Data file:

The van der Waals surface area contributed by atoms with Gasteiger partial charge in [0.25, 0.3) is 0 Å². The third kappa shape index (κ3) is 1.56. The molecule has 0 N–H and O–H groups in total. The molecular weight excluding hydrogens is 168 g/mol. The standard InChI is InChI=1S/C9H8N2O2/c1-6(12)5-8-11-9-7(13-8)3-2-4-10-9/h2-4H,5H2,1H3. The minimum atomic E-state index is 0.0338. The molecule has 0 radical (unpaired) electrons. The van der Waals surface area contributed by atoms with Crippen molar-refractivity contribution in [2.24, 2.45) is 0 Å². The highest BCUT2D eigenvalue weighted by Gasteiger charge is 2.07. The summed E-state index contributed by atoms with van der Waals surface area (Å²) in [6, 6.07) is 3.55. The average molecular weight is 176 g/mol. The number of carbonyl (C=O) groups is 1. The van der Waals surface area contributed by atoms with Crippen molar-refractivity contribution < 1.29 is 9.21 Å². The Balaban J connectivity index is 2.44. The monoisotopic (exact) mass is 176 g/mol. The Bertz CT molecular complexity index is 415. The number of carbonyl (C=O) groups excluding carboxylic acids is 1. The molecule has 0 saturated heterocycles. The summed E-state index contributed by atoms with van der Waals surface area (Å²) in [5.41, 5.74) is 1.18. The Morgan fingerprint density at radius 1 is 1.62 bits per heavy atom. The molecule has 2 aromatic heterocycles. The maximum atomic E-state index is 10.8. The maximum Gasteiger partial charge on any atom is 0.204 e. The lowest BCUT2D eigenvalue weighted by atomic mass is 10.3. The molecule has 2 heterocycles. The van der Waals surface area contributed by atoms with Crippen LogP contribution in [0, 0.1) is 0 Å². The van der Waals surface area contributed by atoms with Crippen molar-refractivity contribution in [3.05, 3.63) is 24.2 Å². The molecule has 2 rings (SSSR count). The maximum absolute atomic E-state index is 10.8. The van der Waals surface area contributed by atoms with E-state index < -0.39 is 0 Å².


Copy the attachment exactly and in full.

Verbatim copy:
The van der Waals surface area contributed by atoms with Gasteiger partial charge in [0.25, 0.3) is 0 Å². The third kappa shape index (κ3) is 1.56. The molecule has 0 N–H and O–H groups in total. The molecular weight excluding hydrogens is 168 g/mol. The standard InChI is InChI=1S/C9H8N2O2/c1-6(12)5-8-11-9-7(13-8)3-2-4-10-9/h2-4H,5H2,1H3. The minimum atomic E-state index is 0.0338. The molecule has 0 radical (unpaired) electrons. The van der Waals surface area contributed by atoms with Crippen molar-refractivity contribution in [2.24, 2.45) is 0 Å². The highest BCUT2D eigenvalue weighted by Gasteiger charge is 2.07. The summed E-state index contributed by atoms with van der Waals surface area (Å²) in [6, 6.07) is 3.55. The average molecular weight is 176 g/mol. The number of carbonyl (C=O) groups is 1. The van der Waals surface area contributed by atoms with Crippen molar-refractivity contribution < 1.29 is 9.21 Å². The Balaban J connectivity index is 2.44. The monoisotopic (exact) mass is 176 g/mol. The Bertz CT molecular complexity index is 415. The number of carbonyl (C=O) groups excluding carboxylic acids is 1. The molecule has 0 saturated heterocycles. The summed E-state index contributed by atoms with van der Waals surface area (Å²) in [5.41, 5.74) is 1.18. The Morgan fingerprint density at radius 1 is 1.62 bits per heavy atom. The molecule has 2 aromatic heterocycles. The maximum atomic E-state index is 10.8. The maximum Gasteiger partial charge on any atom is 0.204 e. The lowest BCUT2D eigenvalue weighted by atomic mass is 10.3. The molecule has 2 heterocycles. The van der Waals surface area contributed by atoms with Crippen LogP contribution in [0, 0.1) is 0 Å². The van der Waals surface area contributed by atoms with Crippen molar-refractivity contribution in [3.05, 3.63) is 24.2 Å². The molecule has 2 rings (SSSR count). The maximum absolute atomic E-state index is 10.8. The van der Waals surface area contributed by atoms with E-state index < -0.39 is 0 Å².